Ms. Hecht is more generous than Mr. Dawkins, noting that just as there are believers who "refuse to consider the reasonableness of doubt," so, too, there are nonbelievers who "refuse to consider the feeling of faith." But her sympathies are committed to the doubters, including such unusual figures as the Islamic philosopher and physician Abu Bakr al-Razi (854-925) and Annie Besant, who wrote a "Gospel of Atheism" in 1876, helped reform London schools with free meals and medical care, and later in life became a theosophist and a translator of the Bhagavad-Gita.
Ms. Hecht's goal is to provide an affirmative history for doubters. "To be a doubter," she writes, "is a great old allegiance, deserving quiet respect and open pride."
What, though, is the nature of this doubt? Its demarcation from faith is not as precise as these descriptions suggest. Doubt can become a rigid orthodoxy in its own right. In contemporary life, as Ms. Hecht seems to know, doubt has become almost axiomatic (as if it were a matter of faith).
Meanwhile faith itself is riddled with doubt. As Ms. Hecht points out, many religious texts (like Job or Augustine's "Confessions") are also accounts of doubt.
Yet in these arguments faith is often portrayed as monolithic, a host for intolerance and inquisition. And while that has been part of many religions' history -- and is, as Mr. Freeman shows, part of the history of Christianity -- the nature of faith is far more complex.
In his recent book, "The Transformation of American Religion" (Free Press, $26) for example, the sociologist Alan Wolfe suggests that evangelical Christians in the United States cannot be thought of as they once were. Religion, he argues, has been transformed by American culture to become therapeutic, individualistic and less interested in doctrine than in faith.
Nor is faith always unreasonable. Religious beliefs were fundamental to the abolition of slavery in the 19th century and to the civil rights movement in the 20th. Faith may even be latent in some of science's triumphs, inspiring such figures as Newton and Kepler. The conviction that there is an order to things, that the mind can comprehend that order and that this order is not infinitely malleable, those scientific beliefs may include elements of faith.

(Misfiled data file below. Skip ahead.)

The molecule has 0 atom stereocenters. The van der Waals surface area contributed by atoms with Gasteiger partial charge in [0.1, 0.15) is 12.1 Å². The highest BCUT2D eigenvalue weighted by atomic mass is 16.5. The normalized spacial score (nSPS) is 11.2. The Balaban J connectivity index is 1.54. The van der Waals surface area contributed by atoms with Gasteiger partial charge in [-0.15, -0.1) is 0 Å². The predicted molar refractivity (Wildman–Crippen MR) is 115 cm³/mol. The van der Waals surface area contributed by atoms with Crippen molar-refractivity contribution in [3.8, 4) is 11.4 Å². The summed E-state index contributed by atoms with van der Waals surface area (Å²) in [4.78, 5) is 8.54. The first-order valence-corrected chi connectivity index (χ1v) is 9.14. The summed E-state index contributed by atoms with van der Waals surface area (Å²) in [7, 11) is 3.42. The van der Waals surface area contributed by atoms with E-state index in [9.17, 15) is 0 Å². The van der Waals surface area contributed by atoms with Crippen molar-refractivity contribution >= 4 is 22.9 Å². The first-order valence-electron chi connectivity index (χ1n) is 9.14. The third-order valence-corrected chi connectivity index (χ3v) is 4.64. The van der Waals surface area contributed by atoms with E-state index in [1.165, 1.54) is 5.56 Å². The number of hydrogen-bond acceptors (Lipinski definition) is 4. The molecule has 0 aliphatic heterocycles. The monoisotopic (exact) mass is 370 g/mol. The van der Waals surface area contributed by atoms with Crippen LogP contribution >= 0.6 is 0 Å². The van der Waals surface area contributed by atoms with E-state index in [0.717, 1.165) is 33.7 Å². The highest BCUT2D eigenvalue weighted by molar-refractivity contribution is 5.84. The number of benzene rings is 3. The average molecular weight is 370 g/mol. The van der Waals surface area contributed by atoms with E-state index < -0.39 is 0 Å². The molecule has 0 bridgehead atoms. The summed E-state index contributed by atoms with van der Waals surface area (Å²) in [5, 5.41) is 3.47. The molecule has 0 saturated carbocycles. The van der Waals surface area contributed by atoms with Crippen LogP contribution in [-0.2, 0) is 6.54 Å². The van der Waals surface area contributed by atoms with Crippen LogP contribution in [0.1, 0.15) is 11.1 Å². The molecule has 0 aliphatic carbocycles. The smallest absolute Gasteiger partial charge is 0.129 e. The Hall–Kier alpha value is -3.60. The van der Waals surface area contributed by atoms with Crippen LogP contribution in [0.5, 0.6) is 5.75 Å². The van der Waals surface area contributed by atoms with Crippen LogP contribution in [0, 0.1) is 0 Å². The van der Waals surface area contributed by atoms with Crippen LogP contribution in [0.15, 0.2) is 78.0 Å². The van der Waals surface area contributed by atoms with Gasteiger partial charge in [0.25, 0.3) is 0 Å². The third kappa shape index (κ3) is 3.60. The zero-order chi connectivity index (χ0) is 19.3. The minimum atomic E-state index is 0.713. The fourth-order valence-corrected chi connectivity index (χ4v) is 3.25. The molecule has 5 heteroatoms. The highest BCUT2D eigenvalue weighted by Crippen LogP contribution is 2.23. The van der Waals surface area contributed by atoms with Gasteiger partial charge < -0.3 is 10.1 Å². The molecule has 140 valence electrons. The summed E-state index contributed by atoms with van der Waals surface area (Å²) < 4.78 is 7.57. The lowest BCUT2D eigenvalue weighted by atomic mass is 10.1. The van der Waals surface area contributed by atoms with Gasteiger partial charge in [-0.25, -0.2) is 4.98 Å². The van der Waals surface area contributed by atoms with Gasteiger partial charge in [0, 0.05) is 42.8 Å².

Reason also has its own problems. Isaiah Berlin argued that the Enlightenment led to the belief that human beings could be reshaped according to reason's dictates. And out of that science of human society, he argued, came such totalitarian dystopias as the Soviet Union.
Reason then, has its limits. The philosopher Robert Fogelin's new book, "Walking the Tightrope of Reason" (Oxford, $22) is subtitled "The Precarious Life of a Rational Animal" because, he argues, reason's own processes negotiate a precipice. Mr. Fogelin quotes Kant, who described a dove who "cleaving the air in her free flight, and feeling its resistance, might imagine that its flight would be still easier in empty space."
Failing to understand what keeps her aloft and taking a leap of faith, the dove might set off in "empty space" -- a vacuum -- and plummet. But reason might lead to the same end: if something offers resistance then logically can't one proceed more easily if it is eliminated? So why not try?
The problem is that the bird can never fully comprehend the medium through which it experiences the world. In many ways, Kant argued, neither could the mind. Reason is still the only tool available for certain knowledge, but it also presents questions it is unable to answer fully.
Some of those questions may remain even after contemporary battles cease: how much faith is involved in the workings of reason and how much reason lies in the assertions of faith?